Freshwater Mussels Face Potential Pandemic of Their Own

Photo: Mark Wilson, Wikimedia

By Amy Lupica, ODP Contributing Writer

While humans face COVID-19, freshwater mussels could be facing a pandemic of their own. Researchers have found a novel densovirus, dubbed “Mussel-bola,” that may be responsible for killing 80,000 mussels in a 650 foot stretch of the Clinch River in Virginia over only 2 years. Mass mortalities of mussels are a grave threat to the ecosystems they live in; the “living rocks” filter and oxygenate water and are a food source for other wildlife. While experts are still investigating the novel densovirus, they hypothesize that the mass mortalities are also a result of ecological stressors like increasing water temperatures due to climate change.

Why This Matters: Mussels serve as a proverbial canary in the coalmine for freshwater ecosystems. A diverse abundance of mussels in a body of water indicates good water quality, and that the water is safe to both wildlife and humans. Mussels are already threatened by dams, pollution, and invasive species. The United States is home to 78 known species of freshwater mussels, more than half of which are endangered or threatened. 70% of North American mussel species are endangered, a very high percentage. Experts say losing freshwater mussels will have devastating ripple effects throughout freshwater ecosystems. Researchers worry that this novel densovirus, along with rising water temperatures and drought, could increase mass mortalities among these already threatened species.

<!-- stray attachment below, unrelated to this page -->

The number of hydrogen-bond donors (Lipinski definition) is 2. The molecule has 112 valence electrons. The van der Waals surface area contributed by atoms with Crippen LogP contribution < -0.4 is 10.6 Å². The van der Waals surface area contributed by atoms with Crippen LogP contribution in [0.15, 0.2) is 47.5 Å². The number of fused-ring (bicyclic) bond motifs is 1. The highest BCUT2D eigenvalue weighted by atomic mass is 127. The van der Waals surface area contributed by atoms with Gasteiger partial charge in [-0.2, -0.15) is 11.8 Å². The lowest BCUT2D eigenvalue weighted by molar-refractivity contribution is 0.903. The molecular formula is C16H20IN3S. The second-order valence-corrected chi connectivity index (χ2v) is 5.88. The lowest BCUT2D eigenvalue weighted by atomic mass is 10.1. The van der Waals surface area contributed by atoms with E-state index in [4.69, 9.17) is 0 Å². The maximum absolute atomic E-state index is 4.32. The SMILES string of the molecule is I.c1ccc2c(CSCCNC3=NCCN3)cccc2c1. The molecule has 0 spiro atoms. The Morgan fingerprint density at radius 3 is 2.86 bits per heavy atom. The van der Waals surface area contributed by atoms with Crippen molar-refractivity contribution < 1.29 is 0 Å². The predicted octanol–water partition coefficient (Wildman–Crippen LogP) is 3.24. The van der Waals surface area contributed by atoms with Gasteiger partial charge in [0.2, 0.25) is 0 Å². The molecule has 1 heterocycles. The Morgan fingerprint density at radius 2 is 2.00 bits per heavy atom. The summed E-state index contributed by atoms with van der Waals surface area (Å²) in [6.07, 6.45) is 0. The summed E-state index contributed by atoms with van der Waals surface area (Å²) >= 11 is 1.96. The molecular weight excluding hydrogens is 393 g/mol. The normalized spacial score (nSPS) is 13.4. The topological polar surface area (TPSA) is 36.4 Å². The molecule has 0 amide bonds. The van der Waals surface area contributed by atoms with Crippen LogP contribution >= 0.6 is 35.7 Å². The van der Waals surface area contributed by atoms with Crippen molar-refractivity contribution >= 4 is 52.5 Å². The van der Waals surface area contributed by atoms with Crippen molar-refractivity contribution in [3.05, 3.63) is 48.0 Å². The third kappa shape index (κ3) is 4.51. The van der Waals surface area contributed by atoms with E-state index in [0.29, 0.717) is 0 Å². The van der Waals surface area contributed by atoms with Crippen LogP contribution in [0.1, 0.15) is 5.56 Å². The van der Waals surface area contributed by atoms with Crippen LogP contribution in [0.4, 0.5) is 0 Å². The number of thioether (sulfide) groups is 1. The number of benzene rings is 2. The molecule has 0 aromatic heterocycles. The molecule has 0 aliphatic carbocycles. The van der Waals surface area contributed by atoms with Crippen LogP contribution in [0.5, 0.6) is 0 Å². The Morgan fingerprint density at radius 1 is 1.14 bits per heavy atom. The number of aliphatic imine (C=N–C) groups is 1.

Mussel Mass Mortalities

Figuring out just what has been causing these mass mortalities has been a years-long process for researchers. Jordan Richard, a biologist with the U.S. Fish and Wildlife Service and the University of Wisconsin, and his team found the novel densovirus among 17 different viruses in the mussel population. This one, however, was 11 times more likely to be found in sick mussels. While researchers have not conclusively shown that this virus is the cause of the mass mortalities, Traci DuBose, an ecologist at Virginia Tech, believes that the virus, climate change, and other threats, may be a perfect storm of deadly conditions, “It all goes hand in hand.”

While densoviruses are known to cause epidemics in species like “shrimp, cockroaches, crickets, moths, crayfish, and sea stars” researchers face a challenge researching their effects on mussels. There is no established model for observing the effects of disease on mussels in a laboratory setting. Tony Goldberg, a veterinary epidemiologist at the University of Wisconsin explains, “Mussels are the dark matter of wildlife disease. We know they exist, we know they’re important, but we don’t know what they’re made up of. We’re really starting from scratch.” Eric Leis, a Fish and Wildlife Service biologist agrees, “it’s almost like trying to find a unicorn.”

Despite facing challenges, researchers are excited to have the public’s attention. They credit the COVID-19 pandemic for sharply raising awareness of viruses. “People now are in tune with viruses as societal and natural disrupters. They’re taking them more seriously all around. It is good timing,” said Dr. Goldberg. His colleague, Mr. Richard, agrees, “It’s a great time to be talking about viruses and obscure animals.”

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